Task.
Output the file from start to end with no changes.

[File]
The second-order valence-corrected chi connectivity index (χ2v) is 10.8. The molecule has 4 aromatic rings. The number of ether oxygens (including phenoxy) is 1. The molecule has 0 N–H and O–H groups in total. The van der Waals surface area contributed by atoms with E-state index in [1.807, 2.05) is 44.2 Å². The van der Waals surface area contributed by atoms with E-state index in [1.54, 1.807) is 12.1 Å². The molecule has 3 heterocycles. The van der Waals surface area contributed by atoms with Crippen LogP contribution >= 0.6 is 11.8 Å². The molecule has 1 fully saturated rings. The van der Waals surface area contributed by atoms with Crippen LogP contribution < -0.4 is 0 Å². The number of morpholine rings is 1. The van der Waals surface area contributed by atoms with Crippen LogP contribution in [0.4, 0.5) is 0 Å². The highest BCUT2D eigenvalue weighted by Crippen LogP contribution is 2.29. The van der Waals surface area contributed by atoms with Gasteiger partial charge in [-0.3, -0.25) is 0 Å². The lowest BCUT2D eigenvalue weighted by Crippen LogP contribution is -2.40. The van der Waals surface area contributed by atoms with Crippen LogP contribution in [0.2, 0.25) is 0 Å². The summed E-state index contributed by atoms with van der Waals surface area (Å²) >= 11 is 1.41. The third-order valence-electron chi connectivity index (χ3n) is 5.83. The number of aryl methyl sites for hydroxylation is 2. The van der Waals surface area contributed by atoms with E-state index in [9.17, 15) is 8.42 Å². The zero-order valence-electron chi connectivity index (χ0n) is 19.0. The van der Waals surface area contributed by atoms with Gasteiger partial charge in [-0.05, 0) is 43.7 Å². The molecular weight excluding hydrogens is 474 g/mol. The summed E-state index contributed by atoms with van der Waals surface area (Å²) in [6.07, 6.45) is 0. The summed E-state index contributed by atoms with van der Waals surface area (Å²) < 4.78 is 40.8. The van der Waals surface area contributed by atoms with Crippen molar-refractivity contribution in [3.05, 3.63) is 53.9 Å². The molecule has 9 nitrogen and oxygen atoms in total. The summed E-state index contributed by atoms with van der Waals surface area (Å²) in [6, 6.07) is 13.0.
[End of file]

The second-order valence-corrected chi connectivity index (χ2v) is 10.8. The molecule has 4 aromatic rings. The number of ether oxygens (including phenoxy) is 1. The molecule has 0 N–H and O–H groups in total. The van der Waals surface area contributed by atoms with E-state index in [1.807, 2.05) is 44.2 Å². The van der Waals surface area contributed by atoms with E-state index in [1.54, 1.807) is 12.1 Å². The molecule has 3 heterocycles. The van der Waals surface area contributed by atoms with Crippen LogP contribution >= 0.6 is 11.8 Å². The molecule has 1 fully saturated rings. The van der Waals surface area contributed by atoms with Crippen LogP contribution < -0.4 is 0 Å². The number of morpholine rings is 1. The van der Waals surface area contributed by atoms with Crippen LogP contribution in [0.4, 0.5) is 0 Å². The highest BCUT2D eigenvalue weighted by Crippen LogP contribution is 2.29. The van der Waals surface area contributed by atoms with Gasteiger partial charge in [-0.3, -0.25) is 0 Å². The lowest BCUT2D eigenvalue weighted by Crippen LogP contribution is -2.40. The van der Waals surface area contributed by atoms with Crippen LogP contribution in [0.2, 0.25) is 0 Å². The summed E-state index contributed by atoms with van der Waals surface area (Å²) >= 11 is 1.41. The third-order valence-electron chi connectivity index (χ3n) is 5.83. The number of aryl methyl sites for hydroxylation is 2. The van der Waals surface area contributed by atoms with E-state index in [9.17, 15) is 8.42 Å². The zero-order valence-electron chi connectivity index (χ0n) is 19.0. The van der Waals surface area contributed by atoms with Gasteiger partial charge in [-0.05, 0) is 43.7 Å². The molecular weight excluding hydrogens is 474 g/mol. The summed E-state index contributed by atoms with van der Waals surface area (Å²) in [6.07, 6.45) is 0. The summed E-state index contributed by atoms with van der Waals surface area (Å²) < 4.78 is 40.8. The van der Waals surface area contributed by atoms with Crippen molar-refractivity contribution in [3.05, 3.63) is 53.9 Å². The molecule has 9 nitrogen and oxygen atoms in total. The summed E-state index contributed by atoms with van der Waals surface area (Å²) in [6, 6.07) is 13.0.